Online For No Reason At All

Posted on March 7, 2006

A recent Pew study found that one big reason people are online is just for fun or for no reason at all. The survey found that 30% of web surfers used the Internet in this way. MediaShift blogs about digital lollygagging and the fuddy-duddies that want to stop the fun.

Digital lollygagging seems to be catching on in the U.S. And let's face it: The vast majority of blogs and news sites we read have nothing to do with work. Sites such as are set up for the express purpose of having fun, usually while at work.

And for the fuddy-duddies who don't want us goofing off at work, there's even a cottage industry of web filter companies that help our bosses monitor what we do online and for how long. Last year, Websense, one of those filtering companies, estimated that Internet "misuse" in the workplace cost American companies $178 billion annually in lost productivity, or a whopping $5,000 per employee per year.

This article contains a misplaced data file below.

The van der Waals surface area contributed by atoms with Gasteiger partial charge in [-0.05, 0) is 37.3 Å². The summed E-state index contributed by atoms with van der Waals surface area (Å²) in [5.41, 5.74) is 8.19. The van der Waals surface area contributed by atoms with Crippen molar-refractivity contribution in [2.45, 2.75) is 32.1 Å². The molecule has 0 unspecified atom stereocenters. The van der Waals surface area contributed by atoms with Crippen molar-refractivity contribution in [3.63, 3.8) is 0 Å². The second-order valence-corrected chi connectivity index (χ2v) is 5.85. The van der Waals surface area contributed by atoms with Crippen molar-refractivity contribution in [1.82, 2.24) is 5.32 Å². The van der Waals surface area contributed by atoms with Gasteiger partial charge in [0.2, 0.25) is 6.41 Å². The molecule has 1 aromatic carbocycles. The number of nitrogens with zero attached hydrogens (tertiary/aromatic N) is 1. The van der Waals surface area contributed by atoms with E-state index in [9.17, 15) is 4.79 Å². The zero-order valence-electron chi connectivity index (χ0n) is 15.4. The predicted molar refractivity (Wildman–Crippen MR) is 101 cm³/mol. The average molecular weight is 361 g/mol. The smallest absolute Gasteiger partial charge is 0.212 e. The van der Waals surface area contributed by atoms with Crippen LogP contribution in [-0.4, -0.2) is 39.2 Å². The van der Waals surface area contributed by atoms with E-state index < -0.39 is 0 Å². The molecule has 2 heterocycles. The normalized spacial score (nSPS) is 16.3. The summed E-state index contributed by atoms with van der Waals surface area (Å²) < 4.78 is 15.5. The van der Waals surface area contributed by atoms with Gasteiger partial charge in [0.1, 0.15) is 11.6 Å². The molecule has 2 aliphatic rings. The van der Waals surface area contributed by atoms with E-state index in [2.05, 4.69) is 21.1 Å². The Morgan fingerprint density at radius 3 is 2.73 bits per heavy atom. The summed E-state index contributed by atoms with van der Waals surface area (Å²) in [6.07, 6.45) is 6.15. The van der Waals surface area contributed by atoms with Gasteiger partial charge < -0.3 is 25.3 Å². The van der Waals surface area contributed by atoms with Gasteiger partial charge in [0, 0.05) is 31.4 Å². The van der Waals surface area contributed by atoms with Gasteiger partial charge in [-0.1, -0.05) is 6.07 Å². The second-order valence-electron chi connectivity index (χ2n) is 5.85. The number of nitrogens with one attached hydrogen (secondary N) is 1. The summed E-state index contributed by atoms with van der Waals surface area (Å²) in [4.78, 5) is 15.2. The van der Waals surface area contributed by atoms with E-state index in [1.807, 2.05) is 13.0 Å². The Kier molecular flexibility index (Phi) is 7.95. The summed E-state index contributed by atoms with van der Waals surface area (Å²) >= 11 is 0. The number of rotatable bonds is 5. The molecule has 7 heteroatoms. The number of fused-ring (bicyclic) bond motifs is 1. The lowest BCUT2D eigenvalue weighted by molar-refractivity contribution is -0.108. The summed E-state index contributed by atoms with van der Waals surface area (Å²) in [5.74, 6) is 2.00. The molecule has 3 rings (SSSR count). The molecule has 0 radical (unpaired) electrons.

Of course, Websense sees itself as our corporate superhero, ready to solve this national crisis.

"Websense allows organizations to institute flexible policies to effectively manage employee Internet use," says one Websense press release triumphantly. "For example, through implementing time-based quotas, companies may set daily limits to manage employees� access to non business-related websites. Employees can visit these sites for a specific allotment of time each day, and are notified when they must use quota time to access a website."

People are not going to want their Fark or random surfing time micro-managed but it wouldn't be a surprise to see some offices limit surfing time.

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